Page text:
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Trends Plant Sci. 2010 Nov;15(11):600-7. doi: 10.1016/j.tplants.2010.08.009. Epub 2010 Sep 17.

The roots of a new green revolution.

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1
Genetics, Faculty of Biology, University of Munich (LMU), D-82152 Martinsried-München, Germany.

Abstract

A significant increase in shoot biomass and seed yield has always been the dream of plant biologists who wish to dedicate their fundamental research to the benefit of mankind; the first green revolution about half a century ago represented a crucial step towards contemporary agriculture and the development of high-yield varieties of cereal grains. Although there has been a steady rise in our food production from then onwards, the currently applied technology and the available crop plants will not be sufficient to feed the rapidly growing world population. In this opinion article, we highlight several below-ground characteristics of plants such as root architecture, nutrient uptake and nitrogen fixation as promising features enabling a very much needed new green revolution.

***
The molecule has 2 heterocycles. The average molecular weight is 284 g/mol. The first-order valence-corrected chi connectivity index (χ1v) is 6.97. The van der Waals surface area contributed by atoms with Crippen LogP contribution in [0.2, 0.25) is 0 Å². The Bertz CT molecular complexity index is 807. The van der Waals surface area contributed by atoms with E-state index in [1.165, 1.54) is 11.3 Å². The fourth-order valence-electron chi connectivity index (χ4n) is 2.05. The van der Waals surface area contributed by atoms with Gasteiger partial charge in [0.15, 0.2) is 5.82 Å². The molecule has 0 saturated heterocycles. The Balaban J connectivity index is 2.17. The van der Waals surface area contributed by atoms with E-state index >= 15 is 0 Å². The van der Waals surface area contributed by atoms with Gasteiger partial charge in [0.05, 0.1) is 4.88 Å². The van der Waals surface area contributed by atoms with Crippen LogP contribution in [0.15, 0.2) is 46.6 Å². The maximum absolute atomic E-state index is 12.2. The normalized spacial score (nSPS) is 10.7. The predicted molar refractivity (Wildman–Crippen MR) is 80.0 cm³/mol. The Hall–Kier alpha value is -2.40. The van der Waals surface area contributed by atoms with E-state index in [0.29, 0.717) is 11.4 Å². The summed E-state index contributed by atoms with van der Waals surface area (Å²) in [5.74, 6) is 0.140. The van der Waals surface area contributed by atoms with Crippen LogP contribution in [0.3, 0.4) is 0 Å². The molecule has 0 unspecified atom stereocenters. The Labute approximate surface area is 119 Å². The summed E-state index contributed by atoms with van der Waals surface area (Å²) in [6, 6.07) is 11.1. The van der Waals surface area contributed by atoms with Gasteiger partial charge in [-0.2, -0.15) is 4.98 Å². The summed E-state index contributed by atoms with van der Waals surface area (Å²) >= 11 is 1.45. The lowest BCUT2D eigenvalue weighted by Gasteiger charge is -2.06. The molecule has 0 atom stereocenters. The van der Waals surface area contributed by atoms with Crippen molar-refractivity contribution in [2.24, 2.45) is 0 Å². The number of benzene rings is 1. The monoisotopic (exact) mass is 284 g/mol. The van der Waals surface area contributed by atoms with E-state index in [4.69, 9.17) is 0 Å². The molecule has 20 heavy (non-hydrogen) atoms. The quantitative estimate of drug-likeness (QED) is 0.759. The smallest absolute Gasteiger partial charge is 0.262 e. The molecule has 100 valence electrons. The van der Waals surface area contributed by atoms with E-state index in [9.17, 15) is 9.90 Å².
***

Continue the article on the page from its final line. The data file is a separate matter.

PMID:
20851036
DOI:
10.1016/j.tplants.2010.08.009
[Indexed for MEDLINE]
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